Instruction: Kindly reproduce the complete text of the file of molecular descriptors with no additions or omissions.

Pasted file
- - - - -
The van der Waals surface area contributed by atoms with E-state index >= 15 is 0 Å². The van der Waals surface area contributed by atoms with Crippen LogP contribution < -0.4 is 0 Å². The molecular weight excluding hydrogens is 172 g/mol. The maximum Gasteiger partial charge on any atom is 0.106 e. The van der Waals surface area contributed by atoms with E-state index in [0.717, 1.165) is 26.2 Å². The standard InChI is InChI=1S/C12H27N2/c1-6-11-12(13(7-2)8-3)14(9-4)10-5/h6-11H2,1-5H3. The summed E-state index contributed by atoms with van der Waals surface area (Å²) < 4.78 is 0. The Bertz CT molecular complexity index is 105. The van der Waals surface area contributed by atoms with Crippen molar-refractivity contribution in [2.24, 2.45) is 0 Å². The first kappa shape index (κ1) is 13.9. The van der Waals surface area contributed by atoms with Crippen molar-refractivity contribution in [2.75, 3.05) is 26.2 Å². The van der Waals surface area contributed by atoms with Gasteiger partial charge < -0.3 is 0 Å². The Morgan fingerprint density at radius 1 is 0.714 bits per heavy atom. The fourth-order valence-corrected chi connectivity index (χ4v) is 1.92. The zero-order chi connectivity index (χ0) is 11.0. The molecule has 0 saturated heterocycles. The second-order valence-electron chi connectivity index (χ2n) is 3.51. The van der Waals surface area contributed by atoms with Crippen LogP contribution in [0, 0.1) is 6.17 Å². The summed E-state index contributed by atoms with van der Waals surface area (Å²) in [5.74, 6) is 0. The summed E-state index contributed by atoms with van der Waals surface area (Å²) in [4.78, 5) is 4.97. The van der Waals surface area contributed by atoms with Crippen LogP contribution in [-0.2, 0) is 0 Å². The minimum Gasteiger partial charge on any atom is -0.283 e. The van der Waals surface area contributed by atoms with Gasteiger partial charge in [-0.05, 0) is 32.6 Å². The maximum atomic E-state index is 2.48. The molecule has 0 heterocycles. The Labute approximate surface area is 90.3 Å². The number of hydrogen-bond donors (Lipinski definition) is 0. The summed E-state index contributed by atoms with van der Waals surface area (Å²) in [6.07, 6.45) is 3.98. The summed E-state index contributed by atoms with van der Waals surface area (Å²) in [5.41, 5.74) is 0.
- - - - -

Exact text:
The van der Waals surface area contributed by atoms with E-state index >= 15 is 0 Å². The van der Waals surface area contributed by atoms with Crippen LogP contribution < -0.4 is 0 Å². The molecular weight excluding hydrogens is 172 g/mol. The maximum Gasteiger partial charge on any atom is 0.106 e. The van der Waals surface area contributed by atoms with E-state index in [0.717, 1.165) is 26.2 Å². The standard InChI is InChI=1S/C12H27N2/c1-6-11-12(13(7-2)8-3)14(9-4)10-5/h6-11H2,1-5H3. The summed E-state index contributed by atoms with van der Waals surface area (Å²) < 4.78 is 0. The Bertz CT molecular complexity index is 105. The van der Waals surface area contributed by atoms with Crippen molar-refractivity contribution in [2.24, 2.45) is 0 Å². The first kappa shape index (κ1) is 13.9. The van der Waals surface area contributed by atoms with Crippen molar-refractivity contribution in [2.75, 3.05) is 26.2 Å². The van der Waals surface area contributed by atoms with Gasteiger partial charge < -0.3 is 0 Å². The Morgan fingerprint density at radius 1 is 0.714 bits per heavy atom. The fourth-order valence-corrected chi connectivity index (χ4v) is 1.92. The zero-order chi connectivity index (χ0) is 11.0. The molecule has 0 saturated heterocycles. The second-order valence-electron chi connectivity index (χ2n) is 3.51. The van der Waals surface area contributed by atoms with Crippen LogP contribution in [0, 0.1) is 6.17 Å². The summed E-state index contributed by atoms with van der Waals surface area (Å²) in [5.74, 6) is 0. The summed E-state index contributed by atoms with van der Waals surface area (Å²) in [4.78, 5) is 4.97. The van der Waals surface area contributed by atoms with Crippen LogP contribution in [-0.2, 0) is 0 Å². The minimum Gasteiger partial charge on any atom is -0.283 e. The van der Waals surface area contributed by atoms with Gasteiger partial charge in [-0.05, 0) is 32.6 Å². The maximum atomic E-state index is 2.48. The molecule has 0 heterocycles. The Labute approximate surface area is 90.3 Å². The number of hydrogen-bond donors (Lipinski definition) is 0. The summed E-state index contributed by atoms with van der Waals surface area (Å²) in [6.07, 6.45) is 3.98. The summed E-state index contributed by atoms with van der Waals surface area (Å²) in [5.41, 5.74) is 0.